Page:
All about Yawning!
All of us yawn every day, but do we know why? Yawning starts in the womb and continues till death. Other vertebrate species such as fishes and birds also yawn. So, what is the the purpose and survival value behind yawning? Read on to learn all about yawning!
Theories about Yawning
Does Yawning Increase Good Air?
Many theories have been put forth regarding yawning. But, they have not been backed up with experimental proof. Hippocrates, the ancient philosopher, proposed that yawning helps to dispose of bad air and increase the body’s good air. Modern theories also suggest that yawning can increase oxygen levels in the blood, while decreasing carbon dioxide.
But if this theory is true, we would be yawning more when we exercise. Also, people suffering from heart or lung disease, which causes lack of oxygen, do not yawn more frequently than others. In a research, healthy subjects were exposed to high carbon dioxide levels. But, they did not increase their frequency of yawning. Studies do not reveal that yawning increases the brain’s oxygen levels. In fact, to increase oxygen levels in the body, one should practice rapid breathing.
Yawning and Sleep
Yawning has also been linked to sleep, as we yawn frequently before sleeping and afterwards. Drowsiness also leads to increased yawning. So, one of the purposes of yawning may be to keep us awake. This hypothesis was tested by provoking yawning in humans, and studying brain activity for the effect. There was no evidence to prove that yawning made the central nervous system or brain more vigilant. There is also no evidence to prove that yawning induces sleep. So, there is in fact no proven link between drowsiness and yawning, even though they often occur together.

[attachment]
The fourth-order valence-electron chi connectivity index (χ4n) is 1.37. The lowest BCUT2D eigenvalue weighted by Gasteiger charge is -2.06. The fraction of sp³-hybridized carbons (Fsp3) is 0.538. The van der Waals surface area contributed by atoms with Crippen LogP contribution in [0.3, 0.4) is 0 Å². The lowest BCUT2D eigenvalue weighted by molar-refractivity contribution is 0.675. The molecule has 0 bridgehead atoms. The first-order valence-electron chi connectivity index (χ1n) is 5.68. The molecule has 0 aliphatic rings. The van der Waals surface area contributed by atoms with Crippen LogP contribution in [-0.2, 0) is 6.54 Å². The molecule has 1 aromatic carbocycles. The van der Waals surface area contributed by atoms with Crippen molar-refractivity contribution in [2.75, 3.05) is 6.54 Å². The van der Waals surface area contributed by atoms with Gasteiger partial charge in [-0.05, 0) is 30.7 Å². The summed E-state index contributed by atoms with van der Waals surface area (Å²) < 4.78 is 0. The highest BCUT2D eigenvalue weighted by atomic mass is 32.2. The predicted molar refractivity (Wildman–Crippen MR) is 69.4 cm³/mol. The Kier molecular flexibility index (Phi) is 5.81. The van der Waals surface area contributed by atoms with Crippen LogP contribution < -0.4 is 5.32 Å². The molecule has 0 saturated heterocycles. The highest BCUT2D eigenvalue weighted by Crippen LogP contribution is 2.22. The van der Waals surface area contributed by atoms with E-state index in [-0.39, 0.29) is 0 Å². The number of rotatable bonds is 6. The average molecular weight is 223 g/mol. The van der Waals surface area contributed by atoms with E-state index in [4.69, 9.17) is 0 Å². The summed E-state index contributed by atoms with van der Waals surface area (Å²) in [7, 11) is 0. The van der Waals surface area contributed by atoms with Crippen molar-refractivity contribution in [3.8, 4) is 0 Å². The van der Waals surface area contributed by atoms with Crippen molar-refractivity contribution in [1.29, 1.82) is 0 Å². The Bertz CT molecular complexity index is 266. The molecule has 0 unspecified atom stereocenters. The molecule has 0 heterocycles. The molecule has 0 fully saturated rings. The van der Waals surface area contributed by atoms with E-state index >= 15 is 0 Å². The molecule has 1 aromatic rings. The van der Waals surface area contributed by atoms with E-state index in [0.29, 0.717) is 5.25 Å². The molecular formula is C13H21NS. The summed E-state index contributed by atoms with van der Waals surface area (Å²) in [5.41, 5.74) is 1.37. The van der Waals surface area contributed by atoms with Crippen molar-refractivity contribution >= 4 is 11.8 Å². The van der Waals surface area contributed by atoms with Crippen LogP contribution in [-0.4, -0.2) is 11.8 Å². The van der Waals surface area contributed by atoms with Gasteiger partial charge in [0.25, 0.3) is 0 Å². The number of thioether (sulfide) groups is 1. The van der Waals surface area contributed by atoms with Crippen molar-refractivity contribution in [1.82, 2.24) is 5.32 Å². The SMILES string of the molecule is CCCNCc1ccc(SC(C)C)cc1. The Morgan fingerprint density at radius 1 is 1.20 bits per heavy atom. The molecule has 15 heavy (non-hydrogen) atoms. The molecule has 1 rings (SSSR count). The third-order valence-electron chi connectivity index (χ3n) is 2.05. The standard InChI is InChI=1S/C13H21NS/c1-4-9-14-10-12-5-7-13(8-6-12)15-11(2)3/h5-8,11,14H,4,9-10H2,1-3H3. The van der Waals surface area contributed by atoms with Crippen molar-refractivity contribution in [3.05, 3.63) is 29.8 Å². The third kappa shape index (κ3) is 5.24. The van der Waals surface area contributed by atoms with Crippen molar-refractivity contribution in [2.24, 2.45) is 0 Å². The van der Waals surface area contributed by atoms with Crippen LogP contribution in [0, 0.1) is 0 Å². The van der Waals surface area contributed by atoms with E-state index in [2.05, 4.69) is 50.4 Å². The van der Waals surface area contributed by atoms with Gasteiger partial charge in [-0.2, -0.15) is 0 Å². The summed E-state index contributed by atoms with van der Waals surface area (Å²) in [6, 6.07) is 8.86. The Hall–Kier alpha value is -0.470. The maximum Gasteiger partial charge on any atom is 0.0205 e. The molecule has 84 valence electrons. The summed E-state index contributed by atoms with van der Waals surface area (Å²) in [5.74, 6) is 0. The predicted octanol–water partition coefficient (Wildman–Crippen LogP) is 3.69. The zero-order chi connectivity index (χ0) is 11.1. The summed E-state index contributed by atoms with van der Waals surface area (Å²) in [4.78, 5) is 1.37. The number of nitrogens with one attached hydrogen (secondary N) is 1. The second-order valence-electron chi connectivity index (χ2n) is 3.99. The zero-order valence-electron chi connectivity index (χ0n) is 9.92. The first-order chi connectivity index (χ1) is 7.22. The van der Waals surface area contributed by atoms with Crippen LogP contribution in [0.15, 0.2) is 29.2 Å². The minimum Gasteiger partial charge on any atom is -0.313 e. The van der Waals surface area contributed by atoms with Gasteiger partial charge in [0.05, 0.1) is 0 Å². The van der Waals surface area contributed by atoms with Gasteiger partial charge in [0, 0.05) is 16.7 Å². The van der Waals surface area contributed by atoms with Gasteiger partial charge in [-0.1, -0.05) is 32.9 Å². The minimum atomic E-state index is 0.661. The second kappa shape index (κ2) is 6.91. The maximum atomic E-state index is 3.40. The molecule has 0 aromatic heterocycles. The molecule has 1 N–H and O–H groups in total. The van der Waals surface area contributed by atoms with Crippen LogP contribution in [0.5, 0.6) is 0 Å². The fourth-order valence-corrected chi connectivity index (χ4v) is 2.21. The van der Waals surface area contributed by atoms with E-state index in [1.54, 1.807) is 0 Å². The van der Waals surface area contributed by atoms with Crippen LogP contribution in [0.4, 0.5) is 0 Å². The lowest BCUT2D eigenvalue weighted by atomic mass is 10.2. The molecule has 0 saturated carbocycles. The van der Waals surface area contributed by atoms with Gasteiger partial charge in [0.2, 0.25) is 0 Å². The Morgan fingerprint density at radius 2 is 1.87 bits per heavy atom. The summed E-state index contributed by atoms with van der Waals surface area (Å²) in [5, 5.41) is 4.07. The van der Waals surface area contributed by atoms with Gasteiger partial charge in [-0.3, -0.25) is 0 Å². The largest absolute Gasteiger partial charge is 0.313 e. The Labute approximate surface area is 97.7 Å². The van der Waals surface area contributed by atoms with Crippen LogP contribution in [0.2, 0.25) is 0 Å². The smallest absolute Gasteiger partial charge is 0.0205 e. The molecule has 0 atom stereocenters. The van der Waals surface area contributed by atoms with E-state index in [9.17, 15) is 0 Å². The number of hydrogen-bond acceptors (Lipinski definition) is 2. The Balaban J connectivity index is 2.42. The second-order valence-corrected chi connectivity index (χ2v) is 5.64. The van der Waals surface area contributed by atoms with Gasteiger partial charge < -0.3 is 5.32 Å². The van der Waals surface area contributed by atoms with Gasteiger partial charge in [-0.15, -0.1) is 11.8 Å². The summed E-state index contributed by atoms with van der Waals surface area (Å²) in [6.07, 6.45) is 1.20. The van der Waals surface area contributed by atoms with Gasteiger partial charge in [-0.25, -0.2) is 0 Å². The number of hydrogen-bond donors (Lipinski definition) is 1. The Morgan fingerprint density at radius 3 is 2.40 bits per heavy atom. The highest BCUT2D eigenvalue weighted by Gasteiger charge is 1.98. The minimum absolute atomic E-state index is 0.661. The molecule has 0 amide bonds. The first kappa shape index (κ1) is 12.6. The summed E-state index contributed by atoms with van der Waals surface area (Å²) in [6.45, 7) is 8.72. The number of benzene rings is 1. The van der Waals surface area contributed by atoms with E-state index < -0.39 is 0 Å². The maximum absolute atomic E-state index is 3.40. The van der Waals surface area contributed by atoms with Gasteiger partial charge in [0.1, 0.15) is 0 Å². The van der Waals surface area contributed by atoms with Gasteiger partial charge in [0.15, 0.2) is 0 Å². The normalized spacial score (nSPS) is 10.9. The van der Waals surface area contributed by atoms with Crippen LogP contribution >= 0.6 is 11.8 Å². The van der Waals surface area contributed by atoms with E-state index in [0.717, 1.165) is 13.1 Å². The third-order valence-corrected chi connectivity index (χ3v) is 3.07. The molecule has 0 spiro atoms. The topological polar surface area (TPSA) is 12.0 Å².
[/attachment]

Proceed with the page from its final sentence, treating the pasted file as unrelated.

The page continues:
Yawning and Body Heat
Can yawning regulate body heat? Researchers have also tested this hypothesis and the results are debatable. In rats, there is a rapid increase in brain temperature before yawning. After yawning, the brain returns to lower temperatures.
Yawning and Ear Pressure
Yet another theory proposes that yawning serves to equalize middle ear pressure with the air pressure outside. This function can also be achieved by swallowing or chewing. Also, there is a lack of evidence about whether air pressure changes increase the frequency of yawning.
SO, what is the actual purpose of yawning?
Yawning as a Social Contagion
Children below the age of five, do not indulge in contagious yawning. But, creatures whose social skills are advanced such as dogs, monkeys, chimpanzees, besides adult humans, can catch a yawning contagion. This proves that contagious yawning requires a person to understand others’ mental states. MRI scans in humans support this idea and prove that when we watch others yawn, our brain responds and imitates such social behavior.
But, we need to consider that solitary species also indulge in yawning, and humans and chimpanzees yawn in solitude too. All the various theories and research lead to only one conclusion: Yawning is a complex and rich phenomenon, and its purpose and value are yet to be fully understood.